Friday, August 21, 2015

Use kinetic models to obtain conservative estimates of TMR (time to maximum rate)

Readers with an interest in process safety (isn't that everyone?) should be aware of some important limitations in the traditional method for obtaining TMR, the time to maximum rate, as referenced here, for example.

Wilfried Hoffmann, one of our principal consultants supporting users and an experienced former specialist in process safety at Pfizer, highlighted in his December 2014 DynoChem webinar how:

  1. the traditional approach to TMR using MTSR (maximum temperature reached as a result of adiabatic temperature rise of the desired reaction, after a cooling failure) ignores the kinetics of the desired reaction; that makes it simple, but potentially less accurate; this is understandable as when the method was developed, kinetics were less readily obtained
  2. the traditional method neglects the time to MTSR in calculating TMR and time to explosion
  3. the modern method uses kinetics to get the true TMR
  4. there are two extremes where the difference between traditional and modern methods is significant:
    • with a slow reaction, perhaps taking place at low temperature, it may take a long time to reach MTSR; in this case, traditional TMR < true TMR and the traditional method may be used safely; it overestimates risk
    • in situations where on the way to MTSR, there is a heat flow contribution from the undesired reaction, the adiabatic temperature rise will then be higher than MTSR and the true TMR will be shorter than the estimate using the traditional method.

You can watch a preview of Wilfried's discussion on YouTube.  You can also read more in his book chapter here.

Needless to say, we recommend that you use kinetic information to calculate TMR, so that you can make stronger safety statements.  If you have access to DynoChem and our online library, follow this link to find the main tools, step by step training and a nice customer case study by Siegfried.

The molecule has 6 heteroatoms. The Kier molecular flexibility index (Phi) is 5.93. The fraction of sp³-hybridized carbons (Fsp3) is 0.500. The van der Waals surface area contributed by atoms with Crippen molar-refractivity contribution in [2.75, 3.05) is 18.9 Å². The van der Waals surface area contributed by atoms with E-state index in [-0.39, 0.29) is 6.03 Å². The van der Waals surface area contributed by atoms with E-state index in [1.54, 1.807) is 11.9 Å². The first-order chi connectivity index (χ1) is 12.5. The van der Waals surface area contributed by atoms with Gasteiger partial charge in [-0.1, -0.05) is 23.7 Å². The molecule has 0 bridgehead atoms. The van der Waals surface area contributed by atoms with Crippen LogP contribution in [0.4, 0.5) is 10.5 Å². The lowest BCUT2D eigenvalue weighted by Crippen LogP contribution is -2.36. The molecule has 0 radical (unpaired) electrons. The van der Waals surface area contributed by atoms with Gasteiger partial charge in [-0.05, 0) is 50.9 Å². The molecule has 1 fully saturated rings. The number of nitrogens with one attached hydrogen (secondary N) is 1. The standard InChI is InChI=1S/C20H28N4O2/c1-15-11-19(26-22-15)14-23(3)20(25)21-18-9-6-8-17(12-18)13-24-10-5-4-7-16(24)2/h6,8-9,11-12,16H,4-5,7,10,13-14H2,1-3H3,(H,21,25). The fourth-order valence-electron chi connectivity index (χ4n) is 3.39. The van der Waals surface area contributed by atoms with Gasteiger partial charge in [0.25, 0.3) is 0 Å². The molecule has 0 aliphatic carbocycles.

Slide from Wilfried Hoffmann's webinar, illustrating response surfaces of true TMR, obtained from kinetic models of the desired and undesired reactions.

Thursday, August 20, 2015

Continuous improvement, with enhanced tools and guidance for PFR, CSTR and axial dispersion models

Readers will doubtless be aware of the momentum behind the move to continuous manufacturing of pharmaceuticals and the "Need for enhanced process understanding ...Availability of mechanistic models for all processing steps".  We frequently support customers either exploring or making the transition from batch to continuous and there are many case studies available showing how to use DynoChem in this context.

In the August update of our online library, we added new guidance documents on how to apply the platform tools in this area.  Separate documents address PFR, CSTR and PFRs with axial dispersion. We also enhanced each of the models and the training exercises that step you through an application.

For those who are interested in connecting models together in a flowsheet simulation, we set up a few examples illustrating how to do this and these are available to certified and power users on request from our support team.
Substrate concentration versus residence time for second order reaction with 5% excess.  Comparison of ideal PFR with tanks-in-series models representing different degrees of backmixing / axial dispersion.
We'd be glad to receive your feedback in due course on all of the above.

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